Top Retro Gadgets Making a Comeback

Ever get all misty-eyed when you remember what life was like in the 80s and 90s? Well, you can indulge your nostalgia all you like, because some of the best retro gadgets ever are making a comeback.

Tech such as the Nokia 3310, Kodak analogue film cameras, and the NES were among the must-haves of their decades. They were some of the most powerful symbols of a technological revolution that changed the world as we knew it, and are still regarded with a sort of reverence by those who were around to enjoy them.

Thanks to their re-releases, many more can experience what they had to offer, and so much more – if they can cough up the money. Rather than being mere re-issues of now-out-dated gadgetry, they have been updated to reflect where we are today, prices included. If you can’t afford any of it, you can always treat yourself to a few spins of a retro-style 3-reel online slot. Who knows? You may even win enough to afford one of the hot new gadgets that are making their presence felt once again!

A Piece of Mobile Magic

Nokia’s 3310 reinvented and re-released
Source: PCMag.com

Launched in 2000 as one of the first Nokia mobile phones without an external aerial, the style and functionality of the 3310 made it an all-time best seller. Everyone simply had to have one.

17 years later, it had a re-vamp and a re-launch. It now boasts a custom-designed interface, a 2.4” curved, polarized screen, a long-lasting battery, a 2MP camera with LED flash, a headphone jack, and an updated version of the beloved game, Snake.

As Seen On TV

Kodak super 8
Source: The Verge

Kodak by-passed not only the 80s and 90s, but the 70s too, when it opted to re-launch its iconic Super 8 film camera, first released in 1965. The imaging technology giant stated the move was part of an analogue renaissance; something that had, in fact, been spurred on almost a decade ago by the popularity of Lomography film cameras.

The new version of the Super 8 features a 4” swivel LCD viewfinder, C-mount lens support, speed control, digital connectivity, versatile handling, and easy film loading. Films can be processed by mailing them to Kodak. Once developed and scanned, the files will be sent digitally to users’ Darkroom accounts.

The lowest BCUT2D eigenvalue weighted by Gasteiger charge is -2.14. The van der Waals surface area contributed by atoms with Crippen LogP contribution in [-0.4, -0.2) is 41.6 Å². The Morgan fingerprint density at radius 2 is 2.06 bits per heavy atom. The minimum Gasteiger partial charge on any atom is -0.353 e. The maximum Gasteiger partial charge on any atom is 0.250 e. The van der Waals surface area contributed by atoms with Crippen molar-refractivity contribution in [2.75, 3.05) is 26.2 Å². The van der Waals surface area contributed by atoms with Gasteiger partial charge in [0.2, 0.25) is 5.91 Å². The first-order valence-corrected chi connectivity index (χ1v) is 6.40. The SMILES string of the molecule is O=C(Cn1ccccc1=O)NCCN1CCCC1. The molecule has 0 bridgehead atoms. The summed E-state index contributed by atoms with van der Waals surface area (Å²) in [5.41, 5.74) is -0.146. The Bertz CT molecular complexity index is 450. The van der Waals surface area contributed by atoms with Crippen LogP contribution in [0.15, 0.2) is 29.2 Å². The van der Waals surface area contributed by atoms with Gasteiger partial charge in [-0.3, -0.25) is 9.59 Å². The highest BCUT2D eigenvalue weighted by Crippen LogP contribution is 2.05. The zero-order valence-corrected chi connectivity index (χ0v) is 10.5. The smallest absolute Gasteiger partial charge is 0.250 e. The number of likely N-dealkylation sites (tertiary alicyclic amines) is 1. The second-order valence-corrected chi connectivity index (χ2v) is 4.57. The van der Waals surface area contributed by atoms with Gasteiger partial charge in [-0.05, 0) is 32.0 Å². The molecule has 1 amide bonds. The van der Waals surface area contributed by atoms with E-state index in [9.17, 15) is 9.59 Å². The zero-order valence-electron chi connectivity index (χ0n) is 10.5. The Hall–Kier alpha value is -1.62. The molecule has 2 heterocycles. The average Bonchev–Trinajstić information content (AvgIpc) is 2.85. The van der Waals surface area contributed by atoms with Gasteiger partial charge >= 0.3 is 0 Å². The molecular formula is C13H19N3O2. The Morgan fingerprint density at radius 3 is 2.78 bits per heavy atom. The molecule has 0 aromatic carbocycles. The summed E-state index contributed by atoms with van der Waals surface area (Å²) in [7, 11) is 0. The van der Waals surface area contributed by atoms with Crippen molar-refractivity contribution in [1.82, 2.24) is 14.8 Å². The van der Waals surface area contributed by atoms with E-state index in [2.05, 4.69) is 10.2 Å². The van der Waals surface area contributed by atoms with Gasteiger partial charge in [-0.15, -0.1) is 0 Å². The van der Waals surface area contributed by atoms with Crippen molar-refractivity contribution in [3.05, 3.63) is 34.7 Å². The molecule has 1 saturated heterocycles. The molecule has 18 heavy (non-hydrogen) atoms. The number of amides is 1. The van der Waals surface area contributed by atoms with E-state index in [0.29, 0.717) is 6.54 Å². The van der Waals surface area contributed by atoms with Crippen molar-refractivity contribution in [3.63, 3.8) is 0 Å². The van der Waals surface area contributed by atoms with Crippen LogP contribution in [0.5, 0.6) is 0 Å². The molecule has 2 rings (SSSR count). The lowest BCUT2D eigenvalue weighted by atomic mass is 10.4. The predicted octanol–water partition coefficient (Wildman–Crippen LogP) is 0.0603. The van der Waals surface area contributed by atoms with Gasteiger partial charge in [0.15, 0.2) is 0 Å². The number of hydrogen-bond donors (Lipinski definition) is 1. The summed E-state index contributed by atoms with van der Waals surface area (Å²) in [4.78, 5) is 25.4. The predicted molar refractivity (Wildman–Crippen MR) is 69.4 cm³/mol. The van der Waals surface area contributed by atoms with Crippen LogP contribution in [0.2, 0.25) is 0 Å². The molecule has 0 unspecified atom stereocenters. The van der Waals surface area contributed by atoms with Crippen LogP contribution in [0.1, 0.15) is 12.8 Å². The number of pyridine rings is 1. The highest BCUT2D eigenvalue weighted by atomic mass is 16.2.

Classic Gaming Consoles

NES makes a comeback
Source: Retromagia

Launched first in Japan in 1983 and then in the US in 1985, the Nintendo Entertainment System or NES became one of the most sought-after gaming consoles. 7 million had been sold by 1987, and by 1990, it had made its way into 30 per cent of American households. That year also saw the release of the Super Nintendo Entertainment System or SNES, which went on to sell 49.10 million units around the world, until its 2003 retirement.

Realising there is no beating a classic; the company whose name became synonymous with video gaming re-released its classic consoles in 2016. Retaining the distinctive look of the originals, they are now a much handier size, and come with games pre-loaded. The NES boasts 30 titles such as Super Mario Bros and Donkey Kong Jr, while the SNES features 21 games.

Typewriter-Style Keyboards

Typewriter-Style Keyboards
Source: Por Homme

One of the more unusual pieces of vintage tech to inspire a comeback was the mechanical, typewriter-style keyboard. Thankfully, the designers of Lofree’s Four Seasons Retro Mechanical Keyboard seem to remember just how uncomfortable those clunky old keyboard were, and made sure to design a product that is not only ergonomically-sound, but compatible with Mac as well.

Critics might be tempted to say these companies are re-inventing the wheel. Even if they are, they are making sure to pimp their resultant rides to offer their customers more than before.